Carbon emissions are bad for the atmosphere, but they aren’t good for the ocean either — and a new report says the forecast may be even worse that we thought.
The ocean is the world’s largest carbon sink, absorbing about a quarter of the carbon dioxide released into the atmosphere each year. But a new report from the World Meteorological Organisation says the ocean’s capacity to keep taking in carbon may be shrinking. And that could have devastating impacts.
The WMO reports that the ocean has already dropped to 70% of its pre-industrial ability to absorb CO2, and if conditions don’t change it could be as low as 20% by the end of the century. Carbon dioxide that goes into the ocean stays out of the atmosphere, an important role to slow against global warming — but as the oceans take in more CO2, the ecosystems within them face more problems.
When carbon dioxide enters the ocean, it undergoes a chemical reaction with the water, which causes the ocean’s pH to drop toward the acidic end of the pH spectrum. Small organisms, such as coral and shellfish, have been known to suffer under acidic conditions, and their demise could impact other animals all the way up the food chain.
The below graph shows the negative impacts of ocean acidification, with the bottom panel showing how four types of animals are adversely affected by increasing acidity. Not surprisingly, increases in acidity increase negative effects in all the surveyed creatures.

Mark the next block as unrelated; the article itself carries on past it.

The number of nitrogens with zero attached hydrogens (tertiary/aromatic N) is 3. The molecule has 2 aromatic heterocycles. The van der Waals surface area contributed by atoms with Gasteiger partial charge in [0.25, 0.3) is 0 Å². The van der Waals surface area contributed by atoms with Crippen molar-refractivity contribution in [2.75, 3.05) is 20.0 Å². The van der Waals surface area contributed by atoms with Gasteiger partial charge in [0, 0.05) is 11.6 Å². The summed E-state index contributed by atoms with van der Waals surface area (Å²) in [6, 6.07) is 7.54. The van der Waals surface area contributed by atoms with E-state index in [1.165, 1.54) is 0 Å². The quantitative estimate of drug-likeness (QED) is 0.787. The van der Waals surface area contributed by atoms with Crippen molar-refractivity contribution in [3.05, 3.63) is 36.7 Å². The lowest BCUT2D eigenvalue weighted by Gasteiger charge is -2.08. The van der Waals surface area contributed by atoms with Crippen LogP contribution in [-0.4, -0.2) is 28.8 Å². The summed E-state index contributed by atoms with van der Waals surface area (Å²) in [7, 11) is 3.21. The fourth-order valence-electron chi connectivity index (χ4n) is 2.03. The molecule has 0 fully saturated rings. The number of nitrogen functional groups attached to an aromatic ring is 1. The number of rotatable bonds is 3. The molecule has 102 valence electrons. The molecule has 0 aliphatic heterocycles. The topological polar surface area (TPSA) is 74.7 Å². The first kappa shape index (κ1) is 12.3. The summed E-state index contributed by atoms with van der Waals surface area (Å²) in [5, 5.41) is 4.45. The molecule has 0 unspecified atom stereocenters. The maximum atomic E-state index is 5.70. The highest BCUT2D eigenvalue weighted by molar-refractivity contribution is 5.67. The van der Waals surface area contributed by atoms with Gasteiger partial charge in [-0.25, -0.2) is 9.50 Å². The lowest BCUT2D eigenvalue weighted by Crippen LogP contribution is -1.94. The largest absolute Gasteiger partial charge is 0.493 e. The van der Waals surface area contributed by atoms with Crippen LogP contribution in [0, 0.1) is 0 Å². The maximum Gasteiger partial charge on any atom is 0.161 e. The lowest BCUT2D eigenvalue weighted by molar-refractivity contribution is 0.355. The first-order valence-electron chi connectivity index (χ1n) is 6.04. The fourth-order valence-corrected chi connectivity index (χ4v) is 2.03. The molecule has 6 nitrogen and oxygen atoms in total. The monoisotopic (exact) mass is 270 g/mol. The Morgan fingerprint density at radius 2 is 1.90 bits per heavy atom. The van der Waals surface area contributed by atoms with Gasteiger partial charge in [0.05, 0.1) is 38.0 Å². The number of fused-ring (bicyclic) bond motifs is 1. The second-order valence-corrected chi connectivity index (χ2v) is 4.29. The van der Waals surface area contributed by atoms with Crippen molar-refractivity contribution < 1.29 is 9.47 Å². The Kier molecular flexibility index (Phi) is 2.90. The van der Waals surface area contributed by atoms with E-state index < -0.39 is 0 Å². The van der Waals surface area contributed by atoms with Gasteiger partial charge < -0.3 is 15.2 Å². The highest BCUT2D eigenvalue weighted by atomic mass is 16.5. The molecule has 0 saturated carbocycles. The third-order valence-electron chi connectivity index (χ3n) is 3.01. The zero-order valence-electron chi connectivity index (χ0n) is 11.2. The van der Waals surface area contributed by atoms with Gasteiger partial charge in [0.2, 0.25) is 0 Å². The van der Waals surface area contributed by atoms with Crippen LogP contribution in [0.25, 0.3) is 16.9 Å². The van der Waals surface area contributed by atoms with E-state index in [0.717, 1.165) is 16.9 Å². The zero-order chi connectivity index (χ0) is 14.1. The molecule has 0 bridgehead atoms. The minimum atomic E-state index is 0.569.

As you move right on each graph, the acidity goes up, as do the negative effects, seen in purple. Animals which use calcium carbonate, such as corals and mollusks, are at greater risk.
Several stations monitor ocean pH around the world, and their results show a concerning downward trend — acidification. This WMO chart shows results from a handful of stations. The numbers differ slightly among the datasets because of their local environments, but each one shows an overall decrease in pH from 1990 on — and no sign that the progress will be slowing any time soon.
Despite these stations’ efforts, the WMO reports that even more data collection is needed if we are to understand and effectively monitor trends in carbon uptake and ocean acidification. It’s a crucial step in the effort to save the planet’s most important carbon sink — and the thousands of organisms that rely on it for survival.
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